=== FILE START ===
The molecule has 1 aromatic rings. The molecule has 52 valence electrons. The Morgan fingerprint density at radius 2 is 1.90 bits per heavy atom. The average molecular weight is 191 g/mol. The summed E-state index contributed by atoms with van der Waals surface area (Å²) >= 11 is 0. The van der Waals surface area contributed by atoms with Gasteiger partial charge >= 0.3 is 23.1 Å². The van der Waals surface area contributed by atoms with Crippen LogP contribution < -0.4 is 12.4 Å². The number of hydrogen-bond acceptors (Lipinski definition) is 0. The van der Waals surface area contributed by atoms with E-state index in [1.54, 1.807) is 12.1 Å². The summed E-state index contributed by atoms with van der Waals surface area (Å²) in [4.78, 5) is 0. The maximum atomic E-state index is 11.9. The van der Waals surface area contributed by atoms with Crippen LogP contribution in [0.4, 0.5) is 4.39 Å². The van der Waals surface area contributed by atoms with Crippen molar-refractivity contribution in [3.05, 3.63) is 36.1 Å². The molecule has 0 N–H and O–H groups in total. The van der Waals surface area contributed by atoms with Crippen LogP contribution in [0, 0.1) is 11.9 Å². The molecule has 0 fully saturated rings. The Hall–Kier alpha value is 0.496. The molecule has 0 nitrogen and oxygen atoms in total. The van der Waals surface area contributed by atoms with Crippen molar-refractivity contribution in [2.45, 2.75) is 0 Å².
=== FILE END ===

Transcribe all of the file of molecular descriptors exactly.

The molecule has 1 aromatic rings. The molecule has 52 valence electrons. The Morgan fingerprint density at radius 2 is 1.90 bits per heavy atom. The average molecular weight is 191 g/mol. The summed E-state index contributed by atoms with van der Waals surface area (Å²) >= 11 is 0. The van der Waals surface area contributed by atoms with Gasteiger partial charge >= 0.3 is 23.1 Å². The van der Waals surface area contributed by atoms with Crippen LogP contribution < -0.4 is 12.4 Å². The number of hydrogen-bond acceptors (Lipinski definition) is 0. The van der Waals surface area contributed by atoms with E-state index in [1.54, 1.807) is 12.1 Å². The summed E-state index contributed by atoms with van der Waals surface area (Å²) in [4.78, 5) is 0. The maximum atomic E-state index is 11.9. The van der Waals surface area contributed by atoms with Crippen LogP contribution in [0.4, 0.5) is 4.39 Å². The van der Waals surface area contributed by atoms with Crippen molar-refractivity contribution in [3.05, 3.63) is 36.1 Å². The molecule has 0 N–H and O–H groups in total. The van der Waals surface area contributed by atoms with Crippen LogP contribution in [0, 0.1) is 11.9 Å². The molecule has 0 fully saturated rings. The Hall–Kier alpha value is 0.496. The molecule has 0 nitrogen and oxygen atoms in total. The van der Waals surface area contributed by atoms with Crippen molar-refractivity contribution in [2.45, 2.75) is 0 Å².